EJ on beating Duplantis:I do think so


FRIENDS off the field and rivals on it.

That’s how Ernest John “EJ” Obiena and men’s pole vault wonder Armand “Mondo” Duplantis treat each other.

“He’s a good friend,” Obiena said of two-time world champion and record holder Duplantis, who always congratulates him each time they face each other in a competition or Obiena’s on the podium and he’s not.

“He is an amazing athlete and great person, all praises for him,” Obiena said. “He elevated the sports to a certain level, never imagined by anybody at this point.”

Obiena, Duplantis and the rest of the world’s elite in men’s pole vault are buddies. They train together, share jokes together but buckle down to serious work when they’re competing—against each other.

And it’s no wonder that all of them, Obiena included, has painted an imaginary target on Duplantis’s back, something the Swede fully knows.

“Do I think I can beat him [Duplantis]?” the 27-year-old Obiena said. “I do think so that’s why I’m still training…but I have a lot of things to work on—and we should.”

“All I think about is trying to improve and close that gap,” he added.

Close the gap means Obiena must go over 6.0 meters, a height he already cleared twice, to be able to pull the rug from under Duplantis’s 6.23 meters world record he set last month.

Obiena came close to beating beating the 23-year-old Duplantis during the world championships in Budapest last August. He cleared 6.0 meters on his second try but Duplantis was in his element and jumped 6.10m.

Duplantis won gold and Obiena got silver, the best finish by a Filipino and an Asian in the worlds.

Obiena has no plans looking at Duplantis from any other perspective except from a point of view that he’s a motivation.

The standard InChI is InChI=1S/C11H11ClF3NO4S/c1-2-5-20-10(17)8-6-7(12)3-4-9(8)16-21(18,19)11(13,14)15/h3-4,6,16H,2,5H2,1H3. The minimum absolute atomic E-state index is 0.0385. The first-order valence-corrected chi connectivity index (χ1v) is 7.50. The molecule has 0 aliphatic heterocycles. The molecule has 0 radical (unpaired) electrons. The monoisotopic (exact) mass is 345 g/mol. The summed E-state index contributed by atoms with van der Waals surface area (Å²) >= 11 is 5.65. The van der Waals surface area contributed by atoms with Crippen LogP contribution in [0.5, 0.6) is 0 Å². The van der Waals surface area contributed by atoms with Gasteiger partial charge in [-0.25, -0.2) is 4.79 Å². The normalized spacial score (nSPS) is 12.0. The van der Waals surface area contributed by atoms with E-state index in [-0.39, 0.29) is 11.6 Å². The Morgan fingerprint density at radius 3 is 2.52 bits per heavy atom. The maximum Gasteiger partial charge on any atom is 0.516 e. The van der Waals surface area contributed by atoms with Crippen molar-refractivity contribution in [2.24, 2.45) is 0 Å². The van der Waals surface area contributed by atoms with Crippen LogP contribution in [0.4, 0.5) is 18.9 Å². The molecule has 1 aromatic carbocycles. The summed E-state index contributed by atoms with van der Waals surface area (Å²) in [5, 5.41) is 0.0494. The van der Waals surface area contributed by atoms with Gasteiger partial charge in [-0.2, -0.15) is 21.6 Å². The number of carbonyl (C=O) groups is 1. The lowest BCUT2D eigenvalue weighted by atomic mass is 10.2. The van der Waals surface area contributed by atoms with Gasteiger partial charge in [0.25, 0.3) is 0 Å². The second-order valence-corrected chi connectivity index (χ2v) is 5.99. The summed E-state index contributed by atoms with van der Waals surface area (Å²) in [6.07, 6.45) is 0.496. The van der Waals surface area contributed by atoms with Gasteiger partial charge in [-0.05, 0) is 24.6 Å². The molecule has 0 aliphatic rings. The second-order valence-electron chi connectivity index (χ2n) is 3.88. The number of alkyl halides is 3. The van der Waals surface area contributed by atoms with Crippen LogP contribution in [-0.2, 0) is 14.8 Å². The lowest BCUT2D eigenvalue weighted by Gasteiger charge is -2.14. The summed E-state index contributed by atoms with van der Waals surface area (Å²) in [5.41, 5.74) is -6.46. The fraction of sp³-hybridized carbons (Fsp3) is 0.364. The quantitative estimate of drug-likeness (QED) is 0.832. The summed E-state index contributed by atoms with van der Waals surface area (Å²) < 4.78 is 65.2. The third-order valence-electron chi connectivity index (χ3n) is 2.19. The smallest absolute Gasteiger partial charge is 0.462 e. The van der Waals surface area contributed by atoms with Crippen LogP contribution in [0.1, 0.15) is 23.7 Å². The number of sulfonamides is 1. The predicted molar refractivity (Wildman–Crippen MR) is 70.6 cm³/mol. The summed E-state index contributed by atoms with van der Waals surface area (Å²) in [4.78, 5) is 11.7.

“He elevated pole vaulting to a higher level,” Obiena said.

Obiena’s been a consistent podium finisher this season. He’s been on the podium 22 times in 24 tournaments he competed in, including his gold medal-clinching and Asian Games record performance in Hangzhou two weeks ago.

He’s still in town for a brief vacation while tending to lucrative sponsorship deals while smiling his way to the bank with millions of bonuses tucked in his belt.

A Dubai stop is on his schedule before he returns to home base Formia in Italy to reconcile with his world championship team led by the legendary Ukranian coach and trainer Vitaly Petrov.

Six meters is on Obiena’s mind as he embarks on an almost yearlong preparation for his second straight Olympic stint in Paris.

“Pole vaulting is a complicated sport that’s why you need all the adrenaline so you can really jump bigger stick in training, it’s hard,” he said. “Maybe if I do jump 6 meters in training [most of the time], maybe I can jump 6.23…so let’s see.”

Obiena’s the first Filipino to qualify for Paris after he cleared the Olympic men’s pole vault standard of 5.82m last July 2 in Bauhaus Galan, Sweden.

Obiena already beat Duplantis twice this season—in the Monaco Diamond League last July 22 when he placed third with 5.82m and Duplantis in fourth with 5.72m and last September at the Brussels Diamond League, where the three-time Southeast Asian champion won gold-he cleared 5.91m in his third try with Duplantis settling for silver at 5.81m.

But while Obiena’s off the training field, he also kept himself busy with his advocacies. He partnered with Katapult Digital, a marketing technology agency, to auction his kits like shoes, track suits and jerseys which he used in the Hangzhou Asian Games, world championships and the Southeast Asian Games in Vietnam and Cambodia.

The proceeds of the auction will go to kids who are dreaming to be a pole vaulter like him.

“I believe the Filipinos can win at global level but we can’t do this alone,” Obiena said. “The Philippine pole vaulting community holds much potential. All stakeholders and supporters need to band together to maximize the possibilities.”

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